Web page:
Which one is better?
In a new study, it is reported that patients with new stents are susceptible to 47% higher risk of any of the outcomes like death or cardiac arrest as compared to patients who undergo bypass surgery. In CABG, a vein or artery from other parts of the body is grafted on the constricted coronary artery for allowing easy blood flow to and from heart. This study reinforces present regulations that recommend CABG to treat patients with substantial constrictions in various arteries, a condition often termed as multivessel coronary artery ailment.
Renowned cardiologist Seung Jung Park from Asan Medical Centre in Seoul, South Korea opines that CABG is still a much preferred option on the basis of their medical data. Another study known as Bypass Surgery Versus Everolimus - Eluting Stent Implantation for Multivessel Coronary Artery Disease or BEST trial deserves mention. It is one of the two randomly controlled trials for comparing bypass to angioplasty since the introduction of modernised stents that emits medication, which would prevent blood clot.
This study was implemented on 880 patients at 27 healthcare centres in four countries. Each patient had multivessel coronary artery disease and were determined to be equally eligible to go through either of the methods. Half of these patients were randomly chosen to be given angioplasty with everolimus-eluting stents, and the other half received bypass surgery.
All the patients were tracked for about five years and during this prolonged follow up, angioplasty was related to a considerable upsurge in the incidence of myocardial infarction, target vessel revascularization and often death. Because, it is a more invasive process, bypass surgery is normally recommended only for patients afflicted with higher-risk constrictions in more than one artery.
If you are one of these patients and this concern plagues you, it is recommended to talk to your cardiologist without much delay.
My total cholesterol 207 triglycerides 334 HDL 45 non hdl cholesterol 162 LDL 95.2 vldl 66.80 hdl ratio 4.6 what I am doing?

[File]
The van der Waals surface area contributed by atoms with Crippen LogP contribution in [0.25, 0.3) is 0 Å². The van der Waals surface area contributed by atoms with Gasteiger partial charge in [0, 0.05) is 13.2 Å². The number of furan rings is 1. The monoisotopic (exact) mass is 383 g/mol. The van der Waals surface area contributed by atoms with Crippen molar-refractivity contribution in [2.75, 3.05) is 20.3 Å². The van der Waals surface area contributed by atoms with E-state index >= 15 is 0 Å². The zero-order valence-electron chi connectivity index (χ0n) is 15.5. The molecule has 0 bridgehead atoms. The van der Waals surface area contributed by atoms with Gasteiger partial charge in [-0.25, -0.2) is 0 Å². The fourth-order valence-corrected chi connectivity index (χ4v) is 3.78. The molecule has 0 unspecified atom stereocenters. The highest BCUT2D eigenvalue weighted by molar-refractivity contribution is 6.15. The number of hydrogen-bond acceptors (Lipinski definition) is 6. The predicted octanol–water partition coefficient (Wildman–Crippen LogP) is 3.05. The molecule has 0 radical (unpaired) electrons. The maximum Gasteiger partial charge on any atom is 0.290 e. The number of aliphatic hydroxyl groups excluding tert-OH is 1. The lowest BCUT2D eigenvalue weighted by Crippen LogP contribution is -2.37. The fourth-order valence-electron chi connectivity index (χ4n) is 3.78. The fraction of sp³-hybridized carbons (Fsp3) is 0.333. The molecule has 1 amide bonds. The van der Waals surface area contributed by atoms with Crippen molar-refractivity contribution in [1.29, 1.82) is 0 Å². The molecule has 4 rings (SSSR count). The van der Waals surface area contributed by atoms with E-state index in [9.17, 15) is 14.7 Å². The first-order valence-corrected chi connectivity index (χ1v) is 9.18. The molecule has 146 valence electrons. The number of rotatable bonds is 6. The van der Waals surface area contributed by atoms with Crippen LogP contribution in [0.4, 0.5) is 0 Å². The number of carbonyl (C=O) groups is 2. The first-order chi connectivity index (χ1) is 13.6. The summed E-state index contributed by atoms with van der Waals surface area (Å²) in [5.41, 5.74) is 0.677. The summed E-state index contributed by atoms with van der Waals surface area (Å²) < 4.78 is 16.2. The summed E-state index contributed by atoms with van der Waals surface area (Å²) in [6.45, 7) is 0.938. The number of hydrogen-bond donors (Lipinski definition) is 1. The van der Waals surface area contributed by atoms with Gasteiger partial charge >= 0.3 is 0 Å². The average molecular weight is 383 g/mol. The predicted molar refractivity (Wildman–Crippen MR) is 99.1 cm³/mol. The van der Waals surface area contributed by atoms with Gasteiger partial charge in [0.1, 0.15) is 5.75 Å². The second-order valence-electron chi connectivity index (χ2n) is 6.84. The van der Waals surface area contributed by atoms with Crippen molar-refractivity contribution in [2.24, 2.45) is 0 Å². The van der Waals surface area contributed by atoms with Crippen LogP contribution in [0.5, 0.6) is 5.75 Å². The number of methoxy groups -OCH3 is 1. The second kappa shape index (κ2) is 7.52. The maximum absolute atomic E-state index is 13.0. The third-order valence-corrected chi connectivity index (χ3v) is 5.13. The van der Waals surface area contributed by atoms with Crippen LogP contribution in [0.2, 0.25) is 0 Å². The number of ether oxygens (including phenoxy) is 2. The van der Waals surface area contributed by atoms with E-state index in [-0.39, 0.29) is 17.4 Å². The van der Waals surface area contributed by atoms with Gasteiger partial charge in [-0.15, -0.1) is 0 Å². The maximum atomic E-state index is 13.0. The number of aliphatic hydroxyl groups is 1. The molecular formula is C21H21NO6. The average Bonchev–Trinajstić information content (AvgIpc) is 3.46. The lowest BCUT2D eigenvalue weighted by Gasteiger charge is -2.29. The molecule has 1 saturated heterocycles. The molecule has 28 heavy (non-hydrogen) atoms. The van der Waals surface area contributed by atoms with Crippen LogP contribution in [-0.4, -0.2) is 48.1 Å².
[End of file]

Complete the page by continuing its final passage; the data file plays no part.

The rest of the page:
Can heart blockages be hereditary? Because my grandmother had it and also do my father and my uncle's.
Sir, I am 39 year male. My bp sometimes 140/94. I consult a doctor he advice me DEPPLET medicine and some antacid. another doctor advice me TELVAS40. I daily going for morning walk 4 km. Occasional smoker and drinker. I am confused. I have diabetes and taking triglynase2. So I am confuse what to do! please help.
I like Spinach, but somebody told me that having high blood pressure it is not advisable to take spinach. Is it true?
When you experience shortness of breath for no reason, you might wonder if there is something to worry. Breathing difficulty (dyspnea) affects around 1 in every 10 adults. The causes are varied, and just like other health problems like dizziness, fatigue, and abdominal pain, shortness of breath too has several causes.
A brain stroke can affect anyone at any point of time when the supply of blood to the brain is interrupted. It can threaten major physical functions and can prove to be fatally dangerous at times. The brain stem which is placed right above the spinal cord controls the breathing, heartbeat and levels of blood pressure. It is also in charge of controlling some elementary functions such as swallowing, hearing, speech and eye movements
What are the different types of strokes?
There are three main kinds of stroke: ischemic strokes, hemorrhagic strokes and transient ischemic attacks. The The most common type of brain stroke is the ischemic stroke is caused by narrowing or blocking of arteries to the brain, which prevents the proper supplyof of blood to the brain. Sometimes it so happens that the blood clot that has formed elsewhere in the body have travelled via the blood vessels and has been trapped in the blood vessel which provides blood to the brain. When the supply of blood to a part of the brain is hindered, the tissue in that area dies off owing to lack of oxygen. The other variant of brain stroke is termed as hemorrhagic stroke is caused when the blood vessels in and around the brain burstor or leak. Strokes need to be diagnosed and treated as quickly as possible in order to minimize brain damage.